American Journal of Medicine, internal medicine, medicine, health, healthy lifestyles, cancer, heart disease, drugs

Polypoidal Trachea: A Clinician’s Predicament

Fiber-optic bronchoscopic image showing multiple submucosal nodules characteristically sparing posterior membranous (A). Narrow-band imaging not showing the intraepithelial capillary loop pattern with dark brown dots (B). Axial and coronal scan depicting calcifications within the tracheal lumen (C and D).

A 44-year-old asymptomatic female patient with no known comorbidities was scheduled for donor kidney harvesting for her husband. During intubation, the anesthetist found multiple polypoidal lesions just below the vocal cords, studding the tracheal wall. A diagnosis of multiple tracheal papillomatosis was made, and the patient was referred to the Otorhinolaryngology Department for further evaluation. Flexible bronchoscopic assessment revealed multiple submucosal calcified nodules distributed along the anterolateral tracheal wall, sparing the posterior membranous wall (Figure A). Further, narrow-band imaging (NBI) did not reveal any vascular pattern typical of papillomas (Figure B), excluding the possibility of tracheal viral papillomatosis. A prompt imaging diagnosis of tracheobronchopathia osteochondroplastica (TO) was made using NBI assistance. Endoscopic biopsy was performed, which demonstrated submucosal chondroid tissue as well as foci of ossification, confirming the clinical diagnosis. Contrast-enhanced computed tomography (CECT) of the chest was performed preoperatively to assess the airway lumen and to estimate the possible size of endotracheal tube to be used during intubation (Figure C and D). The anesthetist was made aware of the benign nature of the condition, and the patient underwent successful surgery without any intubation difficulty using a smaller size endotracheal tube (6.5 mm).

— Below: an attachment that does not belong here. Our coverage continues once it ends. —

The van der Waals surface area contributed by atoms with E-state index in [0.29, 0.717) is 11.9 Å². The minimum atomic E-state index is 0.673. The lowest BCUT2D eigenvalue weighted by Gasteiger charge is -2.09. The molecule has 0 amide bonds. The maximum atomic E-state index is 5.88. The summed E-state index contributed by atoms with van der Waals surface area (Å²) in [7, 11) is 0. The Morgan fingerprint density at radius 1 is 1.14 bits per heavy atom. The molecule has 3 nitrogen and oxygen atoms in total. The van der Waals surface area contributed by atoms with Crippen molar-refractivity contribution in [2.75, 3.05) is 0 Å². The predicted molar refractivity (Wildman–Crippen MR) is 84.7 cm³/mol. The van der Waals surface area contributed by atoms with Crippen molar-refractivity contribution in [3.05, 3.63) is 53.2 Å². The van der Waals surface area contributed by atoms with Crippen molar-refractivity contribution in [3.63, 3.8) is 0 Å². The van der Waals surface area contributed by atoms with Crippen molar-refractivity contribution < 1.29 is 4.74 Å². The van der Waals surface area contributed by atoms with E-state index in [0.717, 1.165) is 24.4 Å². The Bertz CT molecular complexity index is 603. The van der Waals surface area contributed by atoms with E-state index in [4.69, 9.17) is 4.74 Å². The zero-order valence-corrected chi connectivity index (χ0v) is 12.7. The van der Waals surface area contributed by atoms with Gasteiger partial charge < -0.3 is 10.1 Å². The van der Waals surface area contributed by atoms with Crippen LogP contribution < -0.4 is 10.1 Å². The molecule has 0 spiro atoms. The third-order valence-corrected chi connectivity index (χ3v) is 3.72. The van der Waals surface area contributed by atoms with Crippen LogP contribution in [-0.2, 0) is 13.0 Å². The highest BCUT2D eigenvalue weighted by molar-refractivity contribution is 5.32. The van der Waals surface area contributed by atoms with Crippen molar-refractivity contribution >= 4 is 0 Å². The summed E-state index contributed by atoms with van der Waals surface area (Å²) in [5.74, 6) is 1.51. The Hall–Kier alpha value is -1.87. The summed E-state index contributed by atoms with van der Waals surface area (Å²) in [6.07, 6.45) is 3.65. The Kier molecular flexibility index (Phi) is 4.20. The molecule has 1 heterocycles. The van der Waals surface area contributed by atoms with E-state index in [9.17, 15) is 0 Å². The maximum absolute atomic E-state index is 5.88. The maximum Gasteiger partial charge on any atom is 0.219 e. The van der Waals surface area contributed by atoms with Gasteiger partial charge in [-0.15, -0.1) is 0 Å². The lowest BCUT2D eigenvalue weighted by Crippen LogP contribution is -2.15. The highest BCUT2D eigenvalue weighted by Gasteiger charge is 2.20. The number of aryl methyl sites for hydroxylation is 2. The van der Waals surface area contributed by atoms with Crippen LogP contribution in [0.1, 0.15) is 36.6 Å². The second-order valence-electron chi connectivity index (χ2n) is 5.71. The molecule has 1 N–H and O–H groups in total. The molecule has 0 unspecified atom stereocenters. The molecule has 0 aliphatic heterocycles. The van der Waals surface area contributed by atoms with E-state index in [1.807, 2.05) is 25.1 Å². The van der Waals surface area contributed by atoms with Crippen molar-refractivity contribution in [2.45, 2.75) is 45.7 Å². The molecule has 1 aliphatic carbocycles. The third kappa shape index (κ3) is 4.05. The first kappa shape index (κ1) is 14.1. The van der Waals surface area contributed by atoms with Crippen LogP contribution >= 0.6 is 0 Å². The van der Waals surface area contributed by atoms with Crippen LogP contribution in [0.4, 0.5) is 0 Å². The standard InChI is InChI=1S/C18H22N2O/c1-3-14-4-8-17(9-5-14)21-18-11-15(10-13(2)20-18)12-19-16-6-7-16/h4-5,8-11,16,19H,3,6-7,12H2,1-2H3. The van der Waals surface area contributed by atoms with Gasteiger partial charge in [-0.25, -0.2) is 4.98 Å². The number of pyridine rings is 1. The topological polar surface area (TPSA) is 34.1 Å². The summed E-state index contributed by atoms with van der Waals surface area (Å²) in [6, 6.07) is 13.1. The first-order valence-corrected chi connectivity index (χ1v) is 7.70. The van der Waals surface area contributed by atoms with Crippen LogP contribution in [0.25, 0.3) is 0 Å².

Discussion

TO, also known as tracheopathia osteoplastica, is a rare, benign airway disease of unknown etiology. TO is characterized by multiple cartilaginous or bony submucosal nodules, arising from the airway cartilage and projecting into the lumen, typically sparing the posterior membranous tracheal wall.1

The exact etiology of TO is still unknown. Because TO is characterized by inflammation surrounding osseocartilaginous deposits underneath the mucosa of the tracheobronchial tree, chronic infection was postulated as a possible etiologic factor.1, 2 However, these infections are likely the result of TO, rather than the cause of it.1

TO is usually diagnosed in the elderly in their sixth or seventh decade of life. In general, there is no gender predilection, although few studies have observed a male predominance.1 Because the pathological process is slow and progresses gradually over a long period of time, a majority of the affected individuals remain asymptomatic and are diagnosed incidentally either during bronchoscopy for other indications or secondary to difficult intubation.3

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-Pirabu Sakthivel, MSa, Kapil Sikka, MSa,Aanchal Kakkar, MDb, Sasikrishna Kavutharapu, MSa, Alok Thakar, MSa

-This article originally appeared in the March issue of The American Journal of Medicine.

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